How to Pick Your Next WIP

I’m done. Finished. Finito. It’s a wrap on “final” edits to my middle grade novel. I’m now a query critique-and-revision cycle away from sending it back out to agent slush piles. I can’t do much more to get this book noticed, represented and published, so short of edits requested by an acquiring editor, I’m calling it good. That means it’s time to pick my next major WIP—work in progress.

Cut to the scene of me huddled in a corner, rocking back and forth while eating my hair and crying with the stress of indecision.

This isn’t as easy a choice as I thought it would be. You see, I’ve been working on Colossa since early 2018, and before that, I dedicated nearly four years to an epic young adult fantasy series that’s now shelved. In that time, I racked up two dozen additional ideas for novels. I’ve got everything from a young adult zombie horror to an adult fantasy thriller. With such a wealth of options, I should have no problem picking one out, right?

Wrong.

It’s the curse of having too many options. Like when you go to the store to pick out a tube of toothpaste and find yourself sitting on the floor half an hour later, debating the merits of cool mint paste over fresh mint gel. I thought I’d settled on a young adult sci-fi project, even producing a detailed outline, world history and character beat sheets for it. But now, my eye is starting to wander, much like that cheating boyfriend meme. Sorry, Cirque Solare.  

Accurate.

I’ve been plagued with insomnia lately, and while I lie awake in the dark, my brain picks through all of the ideas in my Story Nursery. And each time, I can usually talk myself into an excited fever pitch over a different one. One night, I chose the YA horror about a bloodthirsty forest; the next, a young adult fantasy tentatively titled First Born. My fake reality show adult rom-com calls to me some nights (though that would make a better screenplay than a novel—more on that below), while on others, I’m drawn to the budding idea of a middle grade supernatural gross-out humor story.

So how does one decide which project to take on next when you’re excited about all of them? Here are the steps I took to narrow down my options. They might help you, too, should you find yourself in the same predicament.

First, consider the age category of the book you just completed. Is it adult? Young adult? A chapter book? If you want to build a platform as an author of that category, it makes sense to focus on more of the same. You can further hone that by focusing on genre, too. If adult cozy mystery or young adult romance is your author brand, then narrow your options to those categories. This is especially important if you want to go the traditional publication route and only have one complete manuscript under your belt. Agents or publishing houses want to know you’re not just a one-trick pony before they invest time in you. Conversely, if you have several manuscripts of a specific age category and genre and feel it’s time to branch out, then use that as your sifting tool. Figure out which way you want to go and get rid of any that don’t fit.

“Oh, you’d like to represent my dark adult thriller and want to know what else I have? How about a middle grade gross-out humor graphic novel? Hello?”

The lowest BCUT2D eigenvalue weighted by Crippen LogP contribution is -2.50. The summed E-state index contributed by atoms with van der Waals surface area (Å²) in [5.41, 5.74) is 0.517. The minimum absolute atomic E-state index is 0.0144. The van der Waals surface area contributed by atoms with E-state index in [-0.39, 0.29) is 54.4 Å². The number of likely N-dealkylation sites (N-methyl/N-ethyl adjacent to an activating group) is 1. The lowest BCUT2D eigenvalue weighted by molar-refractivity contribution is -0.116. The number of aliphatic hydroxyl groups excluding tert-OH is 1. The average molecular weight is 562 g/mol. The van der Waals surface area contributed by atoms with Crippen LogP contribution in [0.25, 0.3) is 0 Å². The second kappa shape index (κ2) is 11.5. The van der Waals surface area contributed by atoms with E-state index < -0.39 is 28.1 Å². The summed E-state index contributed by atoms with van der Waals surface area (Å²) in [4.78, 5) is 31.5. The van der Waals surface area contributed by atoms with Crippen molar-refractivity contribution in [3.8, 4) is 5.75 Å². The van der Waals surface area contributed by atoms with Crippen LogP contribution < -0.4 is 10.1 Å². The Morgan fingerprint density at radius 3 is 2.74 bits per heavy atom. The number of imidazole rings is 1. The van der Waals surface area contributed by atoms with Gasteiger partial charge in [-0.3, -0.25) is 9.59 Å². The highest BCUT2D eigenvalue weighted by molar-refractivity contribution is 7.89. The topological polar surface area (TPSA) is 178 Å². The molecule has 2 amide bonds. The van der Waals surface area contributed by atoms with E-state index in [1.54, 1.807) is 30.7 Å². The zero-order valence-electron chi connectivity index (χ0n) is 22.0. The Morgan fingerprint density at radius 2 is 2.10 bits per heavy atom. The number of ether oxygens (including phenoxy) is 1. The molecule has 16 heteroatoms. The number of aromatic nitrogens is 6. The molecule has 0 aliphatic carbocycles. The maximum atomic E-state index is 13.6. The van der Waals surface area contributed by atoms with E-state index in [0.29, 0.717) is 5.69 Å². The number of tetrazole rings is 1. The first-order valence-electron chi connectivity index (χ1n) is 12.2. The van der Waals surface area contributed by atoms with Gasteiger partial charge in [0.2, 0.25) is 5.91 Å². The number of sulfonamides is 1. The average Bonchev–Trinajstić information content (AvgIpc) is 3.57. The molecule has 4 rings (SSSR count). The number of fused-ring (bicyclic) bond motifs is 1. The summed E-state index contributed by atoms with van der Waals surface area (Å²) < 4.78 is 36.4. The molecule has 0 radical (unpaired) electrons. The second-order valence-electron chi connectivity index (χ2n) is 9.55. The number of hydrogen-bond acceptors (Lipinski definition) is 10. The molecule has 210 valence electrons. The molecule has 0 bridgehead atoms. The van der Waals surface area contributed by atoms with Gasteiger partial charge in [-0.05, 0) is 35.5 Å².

Next, with as discerning and honest an eye as you can manage, consider whether or not each potential manuscript is truly novel material. Some of those brilliant high-concept ideas might be better suited as a screenplay or the next hot streaming series. Others might only have enough meat to comprise a short story or novella. Unless that’s what you want to work on, you can move those to the side. I’ve got a fantastic idea for an adult science fiction romance in the vein of Starman, but I believe a movie format would do it the most justice. While that’s an industry I eventually want to explore, I’m not ready to tackle it just yet, so I removed it from my potentials list.

Finally, consider how much thought you’ve already given to each of the remaining contenders. Is it a short paragraph with a vague idea or the hook? Or do you have a full page of notes? The more fully-formed the idea, the easier it will be to get started. It’s also an indicator of how excited you were by the initial concept, and thus, how motivated you might be to dive into it. I have a couple of other adult science fiction ideas with only ten or twelve lines of plot detail but a “new adult” paranormal that’s several pages long, chock full of character names and personality types, plot sequencing, series expansion ideas, and settings. If I wanted to pivot to the new adult genre, I’d consider this project, but it’s another one I feel might be best as a streaming series.

Now, what’s left? If you still have more than one contender, the final decision should at least be a bit easier. After going through this process, I have four options remaining: a middle grade supernatural and three young adult speculative projects, including Cirque Solare. Which do I choose? Since my active query project is a middle grade novel, I feel like I should have one more in the works. Or at least, I should have it outlined and ready to jump into should I be asked to pursue it. However, most of my ideas are young adult, so I think that category will be the primary focus of my author brand.  Plus, no matter how many times my eyes wander to that adult fantasy thriller or YA horror in my Story Nursery, my heart returns to the stars. I clearly want to work on Cirque Solare.

This, but in space. With alien elephants.

And there you have it—my final decision. Time to get started! I can now move to the phase that involves me huddling in a corner, rocking back and forth while I eat my hair and cry with the stress of writing another full novel. Ah, good times.

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